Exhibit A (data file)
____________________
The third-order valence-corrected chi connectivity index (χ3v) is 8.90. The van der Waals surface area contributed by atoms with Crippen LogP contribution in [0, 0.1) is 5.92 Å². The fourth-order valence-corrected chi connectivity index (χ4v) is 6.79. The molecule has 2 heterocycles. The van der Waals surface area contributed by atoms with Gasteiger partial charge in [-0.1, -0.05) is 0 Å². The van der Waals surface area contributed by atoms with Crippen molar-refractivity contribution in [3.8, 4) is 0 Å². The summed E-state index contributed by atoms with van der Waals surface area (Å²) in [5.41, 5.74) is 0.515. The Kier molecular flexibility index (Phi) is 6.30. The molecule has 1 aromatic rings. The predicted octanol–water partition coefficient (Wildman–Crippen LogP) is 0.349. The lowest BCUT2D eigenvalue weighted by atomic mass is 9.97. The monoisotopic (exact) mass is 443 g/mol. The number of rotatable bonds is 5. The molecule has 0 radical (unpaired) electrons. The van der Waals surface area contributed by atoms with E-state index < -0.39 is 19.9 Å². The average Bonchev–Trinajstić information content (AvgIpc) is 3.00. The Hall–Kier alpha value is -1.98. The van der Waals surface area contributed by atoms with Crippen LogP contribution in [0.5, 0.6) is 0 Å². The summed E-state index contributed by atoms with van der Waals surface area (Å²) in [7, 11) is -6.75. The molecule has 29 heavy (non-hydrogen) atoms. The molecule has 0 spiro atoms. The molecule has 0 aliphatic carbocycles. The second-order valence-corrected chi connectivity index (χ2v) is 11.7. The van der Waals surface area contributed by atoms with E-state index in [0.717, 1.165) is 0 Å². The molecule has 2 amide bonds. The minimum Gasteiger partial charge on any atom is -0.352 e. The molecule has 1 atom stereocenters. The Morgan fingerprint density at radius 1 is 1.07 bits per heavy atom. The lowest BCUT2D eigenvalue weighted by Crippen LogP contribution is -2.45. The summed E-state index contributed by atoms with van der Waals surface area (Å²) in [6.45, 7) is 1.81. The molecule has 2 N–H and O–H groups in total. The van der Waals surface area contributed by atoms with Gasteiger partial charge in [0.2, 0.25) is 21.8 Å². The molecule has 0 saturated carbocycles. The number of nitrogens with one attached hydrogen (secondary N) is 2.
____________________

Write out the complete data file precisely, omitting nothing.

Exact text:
The third-order valence-corrected chi connectivity index (χ3v) is 8.90. The van der Waals surface area contributed by atoms with Crippen LogP contribution in [0, 0.1) is 5.92 Å². The fourth-order valence-corrected chi connectivity index (χ4v) is 6.79. The molecule has 2 heterocycles. The van der Waals surface area contributed by atoms with Gasteiger partial charge in [-0.1, -0.05) is 0 Å². The van der Waals surface area contributed by atoms with Crippen molar-refractivity contribution in [3.8, 4) is 0 Å². The summed E-state index contributed by atoms with van der Waals surface area (Å²) in [5.41, 5.74) is 0.515. The Kier molecular flexibility index (Phi) is 6.30. The molecule has 1 aromatic rings. The predicted octanol–water partition coefficient (Wildman–Crippen LogP) is 0.349. The lowest BCUT2D eigenvalue weighted by atomic mass is 9.97. The monoisotopic (exact) mass is 443 g/mol. The number of rotatable bonds is 5. The molecule has 0 radical (unpaired) electrons. The van der Waals surface area contributed by atoms with E-state index < -0.39 is 19.9 Å². The average Bonchev–Trinajstić information content (AvgIpc) is 3.00. The Hall–Kier alpha value is -1.98. The van der Waals surface area contributed by atoms with Crippen LogP contribution in [0.5, 0.6) is 0 Å². The summed E-state index contributed by atoms with van der Waals surface area (Å²) in [7, 11) is -6.75. The molecule has 29 heavy (non-hydrogen) atoms. The molecule has 0 spiro atoms. The molecule has 0 aliphatic carbocycles. The second-order valence-corrected chi connectivity index (χ2v) is 11.7. The van der Waals surface area contributed by atoms with E-state index in [0.717, 1.165) is 0 Å². The molecule has 2 amide bonds. The minimum Gasteiger partial charge on any atom is -0.352 e. The molecule has 1 atom stereocenters. The Morgan fingerprint density at radius 1 is 1.07 bits per heavy atom. The lowest BCUT2D eigenvalue weighted by Crippen LogP contribution is -2.45. The summed E-state index contributed by atoms with van der Waals surface area (Å²) in [6.45, 7) is 1.81. The molecule has 2 N–H and O–H groups in total. The van der Waals surface area contributed by atoms with Gasteiger partial charge in [0.2, 0.25) is 21.8 Å². The molecule has 0 saturated carbocycles. The number of nitrogens with one attached hydrogen (secondary N) is 2.